Obstetrician and Gynecologist (OBGYN)

Last Updated:
April 27, 2023

Job Description Overview

An Obstetrician and Gynecologist (OBGYN) job description involves providing comprehensive medical care to women. OBGYNs specialize in pregnancy, childbirth, and female reproductive system health. They work with women from adolescence through menopause, providing routine check-ups, preventive health screenings, and reproductive counseling. OBGYNs are also responsible for diagnosing and treating conditions affecting the reproductive system, such as menstrual disorders, infertility, and sexually transmitted infections.

During pregnancy, OBGYNs monitor the health of both mother and baby, perform prenatal exams, and address any complications that arise. They also provide prenatal counseling, childbirth education, and delivery management.

In addition to the medical aspects of their job, OBGYNs also provide emotional support to female patients, which is a crucial component of their care. To become an OBGYN, individuals must complete medical school, specialized residency training, and board certification. If you are interested in a rewarding career that helps women maintain their health, consider becoming an Obstetrician and Gynecologist (OBGYN).

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Job Duties and Responsibilities

  • Provide medical care and treatment to women for issues related to reproductive health, pregnancy, childbirth, and postpartum care.
  • Perform routine health examinations, including Pap smears and breast exams, to monitor the overall health of patients.
  • Diagnose and treat a wide range of medical conditions, such as sexually transmitted infections, hormonal imbalances, and pelvic disorders.
  • Educate patients about contraception options and help them make informed decisions about family planning.
  • Monitor fetal development during pregnancy and perform ultrasounds and other diagnostic tests as needed.
  • Provide medical intervention during labor and delivery, including C-sections and other surgical procedures.
  • Evaluate and manage complications that may arise during pregnancy, childbirth, or postpartum recovery.
  • Offer counseling and support for patients dealing with issues such as infertility, menopause, or sexual dysfunction.
  • Collaborate with other healthcare professionals, such as nurses, midwives, and pediatricians, to ensure the best possible care for patients.

Experience and Education Requirements

If you want to be an Obstetrician and Gynecologist (OBGYN) in the Healthcare industry, you need to have some education and experience. Usually, you need to have a Bachelor's degree, which takes four years to get, followed by four years of medical school. After that, you need to complete a four-year residency in Obstetrics and Gynecology. You will also need to get a license and pass the board certification exam. During your education and training, you will learn about everything from reproductive health to pregnancy and childbirth. You will also gain experience by working with patients and other healthcare providers. With the right education and experience, you can become an OBGYN and help women with their healthcare needs.

Salary Range

If you're wondering about the Obstetrician and Gynecologist (OBGYN) salary range in the United States, the median annual pay for an OBGYN in the healthcare industry is around $238,320, according to the Bureau of Labor Statistics (BLS). However, the salary range can vary widely based on level of education, experience, location, and other factors.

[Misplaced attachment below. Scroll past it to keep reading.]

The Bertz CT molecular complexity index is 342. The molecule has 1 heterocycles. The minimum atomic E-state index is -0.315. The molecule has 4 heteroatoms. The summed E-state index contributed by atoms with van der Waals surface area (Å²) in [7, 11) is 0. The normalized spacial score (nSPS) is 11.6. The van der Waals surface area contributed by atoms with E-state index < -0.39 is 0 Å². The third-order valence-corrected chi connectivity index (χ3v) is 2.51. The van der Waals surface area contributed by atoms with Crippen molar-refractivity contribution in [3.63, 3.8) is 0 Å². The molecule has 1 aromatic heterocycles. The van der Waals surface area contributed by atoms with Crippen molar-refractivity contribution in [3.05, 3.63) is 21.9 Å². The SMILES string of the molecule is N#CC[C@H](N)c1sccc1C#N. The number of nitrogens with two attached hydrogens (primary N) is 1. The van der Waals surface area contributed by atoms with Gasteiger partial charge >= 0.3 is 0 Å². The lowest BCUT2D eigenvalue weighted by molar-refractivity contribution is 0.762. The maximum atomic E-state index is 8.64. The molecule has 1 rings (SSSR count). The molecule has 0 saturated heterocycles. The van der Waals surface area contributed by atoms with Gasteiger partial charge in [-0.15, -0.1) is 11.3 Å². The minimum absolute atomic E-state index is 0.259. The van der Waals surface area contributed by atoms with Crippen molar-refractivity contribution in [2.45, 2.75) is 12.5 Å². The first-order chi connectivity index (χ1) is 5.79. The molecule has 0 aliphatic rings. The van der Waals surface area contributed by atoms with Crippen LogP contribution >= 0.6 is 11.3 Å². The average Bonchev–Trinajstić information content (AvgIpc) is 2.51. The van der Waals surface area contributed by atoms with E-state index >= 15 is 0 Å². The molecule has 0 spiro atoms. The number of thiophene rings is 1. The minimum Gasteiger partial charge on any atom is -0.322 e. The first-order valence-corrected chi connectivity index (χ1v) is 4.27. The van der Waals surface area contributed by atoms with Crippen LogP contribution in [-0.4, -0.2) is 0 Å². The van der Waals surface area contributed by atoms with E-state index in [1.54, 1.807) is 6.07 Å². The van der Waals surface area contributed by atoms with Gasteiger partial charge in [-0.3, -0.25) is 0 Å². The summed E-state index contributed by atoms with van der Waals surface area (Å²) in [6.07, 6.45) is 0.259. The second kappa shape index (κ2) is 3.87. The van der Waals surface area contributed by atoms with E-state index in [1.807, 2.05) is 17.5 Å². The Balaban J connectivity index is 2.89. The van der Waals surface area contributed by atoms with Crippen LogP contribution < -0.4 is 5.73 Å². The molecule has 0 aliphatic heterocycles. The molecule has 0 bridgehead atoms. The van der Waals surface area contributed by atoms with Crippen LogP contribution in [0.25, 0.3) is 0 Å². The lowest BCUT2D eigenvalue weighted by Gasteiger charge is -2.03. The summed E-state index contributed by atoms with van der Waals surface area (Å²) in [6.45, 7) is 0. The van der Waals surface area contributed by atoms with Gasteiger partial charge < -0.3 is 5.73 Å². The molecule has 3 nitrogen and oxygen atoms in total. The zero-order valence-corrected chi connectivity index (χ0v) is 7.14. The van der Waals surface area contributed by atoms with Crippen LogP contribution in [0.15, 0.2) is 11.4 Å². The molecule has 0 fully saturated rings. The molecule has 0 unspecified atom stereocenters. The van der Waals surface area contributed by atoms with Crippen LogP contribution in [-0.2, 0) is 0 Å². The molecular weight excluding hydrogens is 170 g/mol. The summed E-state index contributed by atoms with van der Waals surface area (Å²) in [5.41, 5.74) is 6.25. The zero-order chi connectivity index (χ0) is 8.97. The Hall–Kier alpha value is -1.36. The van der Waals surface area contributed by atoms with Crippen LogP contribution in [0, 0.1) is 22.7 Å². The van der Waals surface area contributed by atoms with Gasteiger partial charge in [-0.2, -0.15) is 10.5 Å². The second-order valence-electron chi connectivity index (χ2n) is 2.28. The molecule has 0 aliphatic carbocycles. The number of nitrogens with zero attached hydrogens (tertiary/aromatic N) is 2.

For instance, an entry-level OBGYN can expect to earn an average salary of $207,073 in New York City and $199,714 in Los Angeles, according to Salary.com. Meanwhile, OBGYNs with more experience and credentials may make well over $300,000 per year or more.

Outside the U.S, OBGYNs in Canada can expect to earn around CA$262,135, while those in the U.K. earn around £84,759, according to Payscale.com.


  • Bureau of Labor Statistics: Obstetricians and Gynecologists Occupational Outlook Handbook
  • Salary.com: OBGYN Salaries by City in U.S.
  • Payscale.com: OBGYN Salary in Canada and U.K.

Career Outlook

The career outlook for Obstetricians and Gynecologists (OBGYNs) in the healthcare industry is positive and is expected to grow at an average rate over the next 5 years. According to the US Bureau of Labor Statistics, employment of OBGYNs is projected to grow 7% from 2018 to 2028, which is faster than the average for all occupations. This growth is due to an increase in demand for healthcare services, especially for women's healthcare. OBGYNs are responsible for providing prenatal care, delivering babies, and treating gynecological problems, such as reproductive disorders. With an increasing aging population in the U.S. and a growing demand for women's healthcare, OBGYNs will continue to play a crucial role in the healthcare industry in the coming years.

Frequently Asked Questions (FAQ)

Q: What is an obstetrician and gynecologist (OBGYN)?

A: An OBGYN is a medical doctor who specializes in women's reproductive health, including pregnancy, childbirth, and female reproductive organs.

Q: What does an OBGYN do during a pregnancy?

A: An OBGYN provides prenatal care, monitors fetal development, and delivers babies.

Q: Can an OBGYN perform surgery?

A: Yes, OBGYNs can perform surgeries such as C-sections, hysterectomies, and ovarian cyst removal.

Q: Do OBGYNs only treat women?

A: Yes, OBGYNs only treat those assigned female at birth and those with female reproductive organs.

Q: How long does it take to become an OBGYN?

A: It takes around 12 years to become an OBGYN, including 4 years of medical school and 4 years of residency training in obstetrics and gynecology.

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